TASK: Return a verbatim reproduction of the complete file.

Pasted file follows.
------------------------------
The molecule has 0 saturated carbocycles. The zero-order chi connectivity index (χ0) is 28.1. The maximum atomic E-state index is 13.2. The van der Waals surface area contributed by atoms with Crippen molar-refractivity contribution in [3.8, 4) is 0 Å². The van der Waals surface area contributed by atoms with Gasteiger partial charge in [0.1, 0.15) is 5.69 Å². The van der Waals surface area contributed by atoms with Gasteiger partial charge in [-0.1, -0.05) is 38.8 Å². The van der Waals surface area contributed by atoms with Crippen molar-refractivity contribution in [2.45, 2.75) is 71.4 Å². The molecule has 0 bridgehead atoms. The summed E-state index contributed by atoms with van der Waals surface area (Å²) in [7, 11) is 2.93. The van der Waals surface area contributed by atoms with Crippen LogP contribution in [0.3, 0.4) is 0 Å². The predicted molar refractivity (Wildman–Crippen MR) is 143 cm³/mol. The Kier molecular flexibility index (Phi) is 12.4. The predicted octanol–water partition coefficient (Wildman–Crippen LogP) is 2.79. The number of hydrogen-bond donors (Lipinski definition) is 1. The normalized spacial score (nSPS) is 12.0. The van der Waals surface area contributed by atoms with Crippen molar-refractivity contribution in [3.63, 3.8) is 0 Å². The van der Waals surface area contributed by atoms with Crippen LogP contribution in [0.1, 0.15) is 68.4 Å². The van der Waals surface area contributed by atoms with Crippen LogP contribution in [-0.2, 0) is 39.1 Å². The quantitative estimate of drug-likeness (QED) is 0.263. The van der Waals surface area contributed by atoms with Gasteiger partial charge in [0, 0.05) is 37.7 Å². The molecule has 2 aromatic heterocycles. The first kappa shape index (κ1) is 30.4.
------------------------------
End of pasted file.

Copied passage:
The molecule has 0 saturated carbocycles. The zero-order chi connectivity index (χ0) is 28.1. The maximum atomic E-state index is 13.2. The van der Waals surface area contributed by atoms with Crippen molar-refractivity contribution in [3.8, 4) is 0 Å². The van der Waals surface area contributed by atoms with Gasteiger partial charge in [0.1, 0.15) is 5.69 Å². The van der Waals surface area contributed by atoms with Gasteiger partial charge in [-0.1, -0.05) is 38.8 Å². The van der Waals surface area contributed by atoms with Crippen molar-refractivity contribution in [2.45, 2.75) is 71.4 Å². The molecule has 0 bridgehead atoms. The summed E-state index contributed by atoms with van der Waals surface area (Å²) in [7, 11) is 2.93. The van der Waals surface area contributed by atoms with Crippen LogP contribution in [0.3, 0.4) is 0 Å². The predicted molar refractivity (Wildman–Crippen MR) is 143 cm³/mol. The Kier molecular flexibility index (Phi) is 12.4. The predicted octanol–water partition coefficient (Wildman–Crippen LogP) is 2.79. The number of hydrogen-bond donors (Lipinski definition) is 1. The normalized spacial score (nSPS) is 12.0. The van der Waals surface area contributed by atoms with Crippen molar-refractivity contribution in [3.63, 3.8) is 0 Å². The van der Waals surface area contributed by atoms with Crippen LogP contribution in [0.1, 0.15) is 68.4 Å². The van der Waals surface area contributed by atoms with Crippen LogP contribution in [-0.2, 0) is 39.1 Å². The quantitative estimate of drug-likeness (QED) is 0.263. The van der Waals surface area contributed by atoms with Gasteiger partial charge in [0, 0.05) is 37.7 Å². The molecule has 2 aromatic heterocycles. The first kappa shape index (κ1) is 30.4.